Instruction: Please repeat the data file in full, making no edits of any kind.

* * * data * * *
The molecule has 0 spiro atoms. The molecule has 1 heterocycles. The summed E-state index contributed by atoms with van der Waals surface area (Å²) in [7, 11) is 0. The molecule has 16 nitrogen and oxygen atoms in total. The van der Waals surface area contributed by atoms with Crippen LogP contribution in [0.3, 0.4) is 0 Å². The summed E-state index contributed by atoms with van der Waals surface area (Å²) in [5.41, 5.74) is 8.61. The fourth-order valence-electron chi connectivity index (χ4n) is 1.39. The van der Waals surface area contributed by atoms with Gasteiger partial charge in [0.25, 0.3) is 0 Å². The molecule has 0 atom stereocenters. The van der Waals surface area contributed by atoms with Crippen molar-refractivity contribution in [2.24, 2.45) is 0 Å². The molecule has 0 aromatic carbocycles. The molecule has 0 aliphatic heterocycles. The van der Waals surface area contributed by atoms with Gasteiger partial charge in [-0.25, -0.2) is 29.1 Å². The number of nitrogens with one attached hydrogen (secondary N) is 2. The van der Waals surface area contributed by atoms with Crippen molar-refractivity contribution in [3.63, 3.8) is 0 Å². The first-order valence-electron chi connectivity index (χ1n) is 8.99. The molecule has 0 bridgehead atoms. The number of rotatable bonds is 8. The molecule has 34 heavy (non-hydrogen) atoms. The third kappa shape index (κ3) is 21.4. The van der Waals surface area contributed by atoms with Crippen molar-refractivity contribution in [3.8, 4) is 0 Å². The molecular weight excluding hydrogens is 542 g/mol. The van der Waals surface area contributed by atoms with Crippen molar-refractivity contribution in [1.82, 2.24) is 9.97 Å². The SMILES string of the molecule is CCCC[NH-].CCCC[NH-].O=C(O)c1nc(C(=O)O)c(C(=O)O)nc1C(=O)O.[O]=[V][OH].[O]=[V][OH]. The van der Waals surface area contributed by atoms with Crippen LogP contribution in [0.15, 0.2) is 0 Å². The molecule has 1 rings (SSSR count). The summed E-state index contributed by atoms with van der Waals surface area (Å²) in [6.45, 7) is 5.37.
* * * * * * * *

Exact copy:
The molecule has 0 spiro atoms. The molecule has 1 heterocycles. The summed E-state index contributed by atoms with van der Waals surface area (Å²) in [7, 11) is 0. The molecule has 16 nitrogen and oxygen atoms in total. The van der Waals surface area contributed by atoms with Crippen LogP contribution in [0.3, 0.4) is 0 Å². The summed E-state index contributed by atoms with van der Waals surface area (Å²) in [5.41, 5.74) is 8.61. The fourth-order valence-electron chi connectivity index (χ4n) is 1.39. The van der Waals surface area contributed by atoms with Gasteiger partial charge in [0.25, 0.3) is 0 Å². The molecule has 0 atom stereocenters. The van der Waals surface area contributed by atoms with Crippen molar-refractivity contribution in [2.24, 2.45) is 0 Å². The molecule has 0 aromatic carbocycles. The molecule has 0 aliphatic heterocycles. The van der Waals surface area contributed by atoms with Gasteiger partial charge in [-0.25, -0.2) is 29.1 Å². The number of nitrogens with one attached hydrogen (secondary N) is 2. The van der Waals surface area contributed by atoms with Crippen molar-refractivity contribution in [3.63, 3.8) is 0 Å². The first-order valence-electron chi connectivity index (χ1n) is 8.99. The molecule has 0 bridgehead atoms. The number of rotatable bonds is 8. The molecule has 34 heavy (non-hydrogen) atoms. The third kappa shape index (κ3) is 21.4. The van der Waals surface area contributed by atoms with Crippen molar-refractivity contribution in [3.8, 4) is 0 Å². The molecular weight excluding hydrogens is 542 g/mol. The van der Waals surface area contributed by atoms with Crippen molar-refractivity contribution in [1.82, 2.24) is 9.97 Å². The SMILES string of the molecule is CCCC[NH-].CCCC[NH-].O=C(O)c1nc(C(=O)O)c(C(=O)O)nc1C(=O)O.[O]=[V][OH].[O]=[V][OH]. The van der Waals surface area contributed by atoms with Crippen LogP contribution in [0.15, 0.2) is 0 Å². The molecule has 1 rings (SSSR count). The summed E-state index contributed by atoms with van der Waals surface area (Å²) in [6.45, 7) is 5.37.